for release June 22, 2001
by Melodie Davis
Slowing Down In a Culture Hooked on Speed
We were driving through Gatlinburg, Tennessee-the Niagara Falls of the South in terms of tourist kitsch-when a sign caught my eye. "Drive through wedding-$69." Some signs advertised "mountain chapel" weddings for $300-400. But a drive-through hitch up could be had for under $70.
Then I heard of a Protestant priest who conducted "no fuss, no muss" baptisms this past Easter in the Northwest. In one community, people received postcards offering an easy no-commitment baptism at the church's Saturday Easter vigil. Instead of the six weeks of classes usually required of baptism candidates, participants only had to have an hour of preparation to take part in a 2 1/2 hour service. Afterward, they were not obligated to join the parish or become a member of that particular denomination.
Before we sniff or complain about this cheap and easy religion, the priest explained that his bishop had been encouraging all of the priests to "think outside the box" in terms of attracting those who are not happy with the institutional church. So we can compliment his motive if not the exact method.
Now, in the same vein, (i.e., the motive may be right), perhaps we should praise the $69 wedding. What a huge savings over the $20,000 tab some parents run up. Maybe I'm getting old, but I think some things should not be rushed. I remember one engaged couple who planned a leisurely two-year engagement. The bride-to-be's rationale? "I just want to enjoy this stage and have us take our time. We have the rest of our lives to be married."
We are junkies for instant everything. My daughter thinks e-mail is slow and cumbersome-compared to the instant messaging she uses to communicate with us and her friends while at college. She gets jittery and impatient if she is limited to doing only one thing at a time on the computer. Her height of multitasking came one night when she calculated she was engaged in 13 separate instant messaging conversations simultaneously. Instant intimacy -- 13 friends at a time. But that's another topic, my point here is our craving for speed and where it takes us.
Think back to my opening illustration and the Great Smoky Mountains that surround Gatlinburg. These mountains have been around for eons. I won't get into the scientific debate, but I like the way the writer of Psalms 90 puts it, "Lord, you have been our dwelling place in all generations. Before the mountains were brought forth, or ever you had formed the earth and the world, from everlasting to everlasting you are God. ... For a thousand years in your sight are like yesterday when it is past." This is not so much about a thousand years passing in a flash, as saying the years build up in God's time to where a thousand years seem like only a day.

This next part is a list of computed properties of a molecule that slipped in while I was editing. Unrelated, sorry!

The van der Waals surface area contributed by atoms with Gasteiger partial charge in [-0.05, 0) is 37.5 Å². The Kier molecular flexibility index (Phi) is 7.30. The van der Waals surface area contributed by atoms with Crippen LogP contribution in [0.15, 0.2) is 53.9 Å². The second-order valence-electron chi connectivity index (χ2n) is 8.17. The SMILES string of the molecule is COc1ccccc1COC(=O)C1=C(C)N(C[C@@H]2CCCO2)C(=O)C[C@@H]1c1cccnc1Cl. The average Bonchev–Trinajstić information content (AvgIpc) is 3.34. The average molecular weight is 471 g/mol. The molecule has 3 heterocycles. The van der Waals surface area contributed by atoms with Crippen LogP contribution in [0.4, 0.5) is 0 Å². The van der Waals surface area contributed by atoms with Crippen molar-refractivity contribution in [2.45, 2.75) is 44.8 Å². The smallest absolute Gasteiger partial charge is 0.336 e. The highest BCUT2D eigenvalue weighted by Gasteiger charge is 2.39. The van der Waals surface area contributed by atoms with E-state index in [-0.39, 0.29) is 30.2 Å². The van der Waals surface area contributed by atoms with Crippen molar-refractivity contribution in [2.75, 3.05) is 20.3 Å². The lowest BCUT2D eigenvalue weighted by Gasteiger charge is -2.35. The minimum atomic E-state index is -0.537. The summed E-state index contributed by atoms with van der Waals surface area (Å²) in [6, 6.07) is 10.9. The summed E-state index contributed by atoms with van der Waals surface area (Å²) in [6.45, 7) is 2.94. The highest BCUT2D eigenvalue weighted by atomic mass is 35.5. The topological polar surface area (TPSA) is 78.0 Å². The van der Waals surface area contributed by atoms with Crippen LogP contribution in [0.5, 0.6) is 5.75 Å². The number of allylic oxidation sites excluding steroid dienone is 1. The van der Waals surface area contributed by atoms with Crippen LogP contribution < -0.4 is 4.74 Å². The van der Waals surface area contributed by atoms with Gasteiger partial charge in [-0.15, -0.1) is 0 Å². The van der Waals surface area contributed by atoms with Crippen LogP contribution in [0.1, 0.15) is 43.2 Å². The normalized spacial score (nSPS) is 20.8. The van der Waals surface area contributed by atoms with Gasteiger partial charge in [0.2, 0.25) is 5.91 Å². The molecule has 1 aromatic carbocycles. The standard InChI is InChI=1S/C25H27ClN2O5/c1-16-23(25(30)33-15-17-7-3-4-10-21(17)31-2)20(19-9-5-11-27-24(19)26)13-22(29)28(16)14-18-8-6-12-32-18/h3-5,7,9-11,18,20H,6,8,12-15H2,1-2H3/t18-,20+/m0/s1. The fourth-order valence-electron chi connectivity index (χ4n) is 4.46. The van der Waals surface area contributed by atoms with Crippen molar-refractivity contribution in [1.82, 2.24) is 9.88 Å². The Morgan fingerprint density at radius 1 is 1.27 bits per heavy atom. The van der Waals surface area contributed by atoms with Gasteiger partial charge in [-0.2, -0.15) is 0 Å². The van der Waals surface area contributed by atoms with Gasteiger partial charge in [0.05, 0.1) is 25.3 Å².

Unfortunately, the beauty and splendor of these ancient mountains (older than the Rockies) is threatened by their very popularity. More than 10 million visitors visit the Smokies every year. In the mad rush of profiteers to make it the hottest vacation spot, to offer more, sell more, be more profitable, and because there is no room for beltways through old mountains, the traffic flow in the Smokies is among the most congested of anywhere I've been. Drive-by vacations produce permanent smog, damaging ancient trees, rocks and waters. Officials in that area should seriously consider placing a cap on annual visitors, even if they temporarily lose a few dollars.
Perhaps this clash of cultures, the culture of "instant everything," with things that can't or shouldn't be rushed, results in one of the peculiar maladies of our time, road rage. Hooked on phones in our pocketbooks, instant messaging on the computer, drive-through hamburgers and next-day packages-when traffic jams up, we're out of control. When a slow poke in the fast lane jimmies up the freeway, we're hotter than a jalapeno in super salsa.
If you have fast forwarded your life to the point where traffic always makes you boil and waiting for an e-mail feels like waiting for the Pony Express, take a long, slow breath. Ask yourself, what is my rush? I don't want a $69 wedding. I don't want a one-time religion. I don't need a vacation to gridlock. Maybe I'll just slow down and take a day off, in the backyard. Can I stand it?
Write to: Melodie Davis, Another Way c/o Name\Address of YOUR newspaper; or e-mail: Melodie@mennomedia.org.
You can also visit Another Way on the Web at www.thirdway.com.
Melodie Davis is the author of seven books and has written her column since 1987. She taught feature writing and has won awards from a number of organizations including the National Federation of Press Women, Virginia Press Women and the American Advertising Association. She and her husband have three growing daughters.
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